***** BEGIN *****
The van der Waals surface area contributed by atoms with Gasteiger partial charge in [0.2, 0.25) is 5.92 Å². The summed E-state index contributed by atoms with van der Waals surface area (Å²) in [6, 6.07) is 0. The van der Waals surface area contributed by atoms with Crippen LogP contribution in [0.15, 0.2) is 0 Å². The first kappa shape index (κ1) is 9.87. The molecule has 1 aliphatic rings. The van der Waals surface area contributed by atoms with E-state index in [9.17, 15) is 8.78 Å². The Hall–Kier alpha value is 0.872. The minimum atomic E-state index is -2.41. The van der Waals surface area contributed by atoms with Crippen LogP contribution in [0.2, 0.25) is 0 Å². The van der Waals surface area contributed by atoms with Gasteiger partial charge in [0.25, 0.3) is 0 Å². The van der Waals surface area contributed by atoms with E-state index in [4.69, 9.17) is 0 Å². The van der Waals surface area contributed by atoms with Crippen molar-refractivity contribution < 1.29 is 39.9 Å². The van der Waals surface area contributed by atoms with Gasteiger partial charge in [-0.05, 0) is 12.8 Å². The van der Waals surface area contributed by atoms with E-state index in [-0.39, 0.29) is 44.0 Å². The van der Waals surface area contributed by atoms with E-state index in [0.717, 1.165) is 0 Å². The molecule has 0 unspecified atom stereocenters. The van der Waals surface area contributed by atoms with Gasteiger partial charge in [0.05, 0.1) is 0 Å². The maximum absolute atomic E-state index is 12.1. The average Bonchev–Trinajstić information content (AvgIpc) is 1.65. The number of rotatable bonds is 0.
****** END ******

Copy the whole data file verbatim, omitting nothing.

The van der Waals surface area contributed by atoms with Gasteiger partial charge in [0.2, 0.25) is 5.92 Å². The summed E-state index contributed by atoms with van der Waals surface area (Å²) in [6, 6.07) is 0. The van der Waals surface area contributed by atoms with Crippen LogP contribution in [0.15, 0.2) is 0 Å². The first kappa shape index (κ1) is 9.87. The molecule has 1 aliphatic rings. The van der Waals surface area contributed by atoms with E-state index in [9.17, 15) is 8.78 Å². The Hall–Kier alpha value is 0.872. The minimum atomic E-state index is -2.41. The van der Waals surface area contributed by atoms with Crippen LogP contribution in [0.2, 0.25) is 0 Å². The van der Waals surface area contributed by atoms with Gasteiger partial charge in [0.25, 0.3) is 0 Å². The van der Waals surface area contributed by atoms with E-state index in [4.69, 9.17) is 0 Å². The van der Waals surface area contributed by atoms with Crippen molar-refractivity contribution < 1.29 is 39.9 Å². The van der Waals surface area contributed by atoms with Gasteiger partial charge in [-0.05, 0) is 12.8 Å². The van der Waals surface area contributed by atoms with E-state index in [-0.39, 0.29) is 44.0 Å². The van der Waals surface area contributed by atoms with E-state index in [0.717, 1.165) is 0 Å². The molecule has 0 unspecified atom stereocenters. The van der Waals surface area contributed by atoms with Gasteiger partial charge in [0.05, 0.1) is 0 Å². The maximum absolute atomic E-state index is 12.1. The average Bonchev–Trinajstić information content (AvgIpc) is 1.65. The number of rotatable bonds is 0.